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Posts Tagged ‘the classics’

I hear it every year:

“How do you keep your turkey so juicy?”

For a long time I used to explain my cooking process until eyes glazed over and the smile-and-nod reflexes would kick in.  So, now my response is, “I don’t cook the **** out of it.”

An overcooked turkey is a dry turkey–if you put it in a bag, or roast it upside down, or dance voodoo chants while it’s in the oven–it won’t matter if that turkey is in the oven for hours upon hours.  One of the best ways to guarantee a moister turkey is roasting with a high heat method and keeping that bird in the oven just long enough to get the thigh temperature to 161 °.  Sure, there’s always brining, and I have no beef with that process; in fact, I will brine turkeys when I’m smoking one.  However, I think there’s a few drawbacks to brining turkey, and I prefer doing a more traditional roast.  So, these are my tips on doing a traditionally roasted turkey that doesn’t turn to sawdust:

  • Buy a digital meat thermometer, preferably one that has a long ovenproof probe that you can keep in the bird while it’s in the oven.  Stick that probe deep in the thigh, as that’s where you’re going to test for readiness.
  • High Heat Roasting:  heat that oven at 500° (yes, really) and once you put your bird in the oven, close the door and set the timer for 30 minutes.  At 30 minutes, turn the heat down to 400, and don’t be tempted to open the oven door.  Keep it closed unless you’re seeing the breast getting too dark–go ahead and cover the breast with foil if that’s happening.
  • Pull the bird from the oven when the thigh reaches 161°.  Poultry is cooked at 165°; when you pull the bird out a few degrees early, the carryover cooking that happens while the turkey rests will bring it up to temperature.
  • Let it rest!  Loosely cover the bird with foil so it has a chance to finish cooking.  Give at least 20 minutes to smaller birds (under 13 pounds), 30 minutes to the bigger ones.  This gives the turkey a chance to finish cooking and for the juices in the meat to redistribute.  Cutting it straight out of the oven releases too many juices and will dry out the meat.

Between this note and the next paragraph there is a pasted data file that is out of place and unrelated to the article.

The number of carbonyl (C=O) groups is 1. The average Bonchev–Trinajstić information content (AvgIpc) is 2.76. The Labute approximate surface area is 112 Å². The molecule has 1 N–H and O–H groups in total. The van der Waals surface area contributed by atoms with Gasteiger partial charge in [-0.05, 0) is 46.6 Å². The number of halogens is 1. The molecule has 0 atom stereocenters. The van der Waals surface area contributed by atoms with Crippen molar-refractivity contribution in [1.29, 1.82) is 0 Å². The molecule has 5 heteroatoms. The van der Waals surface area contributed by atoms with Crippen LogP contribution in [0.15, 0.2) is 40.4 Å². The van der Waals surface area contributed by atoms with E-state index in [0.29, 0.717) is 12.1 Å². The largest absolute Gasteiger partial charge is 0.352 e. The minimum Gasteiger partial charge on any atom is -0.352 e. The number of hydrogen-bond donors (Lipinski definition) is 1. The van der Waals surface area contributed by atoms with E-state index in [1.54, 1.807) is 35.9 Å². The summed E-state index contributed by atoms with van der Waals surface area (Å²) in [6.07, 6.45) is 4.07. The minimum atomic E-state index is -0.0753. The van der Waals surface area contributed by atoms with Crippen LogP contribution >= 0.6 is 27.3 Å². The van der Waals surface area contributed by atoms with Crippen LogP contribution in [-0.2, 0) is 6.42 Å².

• Don’t stuff it!  Put a few things in it for seasoning such as half an onion, a few sprigs of herbs, a quarter of a lemon.  But, a stuffed turkey means you have to make sure that stuffing also reaches 165°, and that can add more cooking time (which is exactly what we’re trying to avoid).
  • I put butter under the skin of the breast; it’s a great way to add a little extra fat and flavor to the breast.  Using a compound butter–butter blended with seasonings and herbs–is easy and can be done well ahead of time.

Compound butter is one of those nifty little condiments you can make and use to add tons of flavor with little effort.  The big granddaddy of compound butters is Maître d’Hôtel butter; a little fresh herbs, some lemon, and a bit of salt and pepper make a butter worth serving on hot steaks in fancy joints.  I’ve seen all kinds of compound butters popping up all over the place–from the basic lemon-herb to port-dried-cherry-bacon to chipotle-garlic.  Let me show you how easy it is to make, and I’ll let you and your imagination go from there.  Ready?

To start, have two sticks (1/2 cup) of butter, softened.  Add your ingredients into a bowl:

With this batch, I’ve focused on the flavors I prefer with turkey–parsley, sage, thyme, marjoram, and savory.  As a general ratio, expect to put about 1/4 cup of herbs to 1 stick of butter.  Also in the bowl is the zest and juice of one lemon.  I gave all of this a good beating using the paddle attachment in the KitchenAid mixer.

Plop all of that right in the middle of some parchment or waxed paper: